mike978

      I will be interested to see how it drives and how the interior stacks up. The interior volume is something like 101 cuft which is competitive and slightly more than the previous model. So it shouldn`t be cramped from the stats, but they could be misleading.

    • 0 avatar
      mjz

      The new 200 has MORE interior volume than the previous model, and no one bitched about the old interior space. Seems to be much ado about NOTHING. Most sedans are driven with one or two passengers anyway. If you are worried about a big backseat, buy a C/SUV.

      • 0 avatar
        whynot

        You have to be careful with interior volumes number. Its about how its packaged, not the raw number itself. It is entirely possible for the interior volume to be technically larger but the car actually more cramped for the passengers.

        Don’t discount rear room space in the mid size segment- it is important for many families. Keep in mind that many customers probably already own a C/SUV, but they like having the space in the sedan in case they have to use it for some reason instead of the crossover.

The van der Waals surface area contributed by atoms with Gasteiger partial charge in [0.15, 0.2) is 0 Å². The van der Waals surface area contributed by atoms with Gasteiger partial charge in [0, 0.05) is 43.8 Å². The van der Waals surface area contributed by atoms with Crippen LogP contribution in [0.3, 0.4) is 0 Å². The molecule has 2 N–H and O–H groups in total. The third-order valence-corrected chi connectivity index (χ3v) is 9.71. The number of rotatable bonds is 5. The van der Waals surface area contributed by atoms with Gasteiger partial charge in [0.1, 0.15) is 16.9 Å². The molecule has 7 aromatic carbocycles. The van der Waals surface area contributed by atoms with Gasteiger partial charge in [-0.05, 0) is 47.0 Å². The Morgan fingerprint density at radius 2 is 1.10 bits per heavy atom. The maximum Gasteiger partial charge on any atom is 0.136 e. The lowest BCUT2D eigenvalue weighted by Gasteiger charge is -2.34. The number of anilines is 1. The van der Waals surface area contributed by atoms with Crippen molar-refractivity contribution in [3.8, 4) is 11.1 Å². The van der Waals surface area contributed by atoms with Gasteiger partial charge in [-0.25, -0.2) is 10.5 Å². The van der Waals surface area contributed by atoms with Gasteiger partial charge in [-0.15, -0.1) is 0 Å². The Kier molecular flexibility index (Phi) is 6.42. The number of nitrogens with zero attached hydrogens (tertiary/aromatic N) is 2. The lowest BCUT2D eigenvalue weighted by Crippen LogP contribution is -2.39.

• 0 avatar
          Juan Barnett

          Also, interior volumes don’t account for things like egress into the backseat. The previous IS was so hard to get in and out and even harder with a car seat.

        • 0 avatar
          mjz

          Have you sat in the backseat of a Dart? I have and it has plenty of room. The 200 has a LONGER wheelbase than the Dart, and larger interior volume. And why would you assume that many customers already own a C/SUV?

          • 0 avatar
            whynot

            Because the midsize segment that the 200 will be competing in primarily is aimed at families. Most families have 2 (or more) cars. Many have a CUV/SUV/Pickup/Minivan that acts as their primary means of transporting their kids- that doesn’t mean they don’t want to be able to use the sedan to haul around kids/babies in car seats if they have too.

  • avatar
    th009

    The 200 is actually pretty nice. I look forward to choosing my favourite colour from National’s extensive Chrysler line-up when I rent a car a few months from now.

  • avatar
    danio3834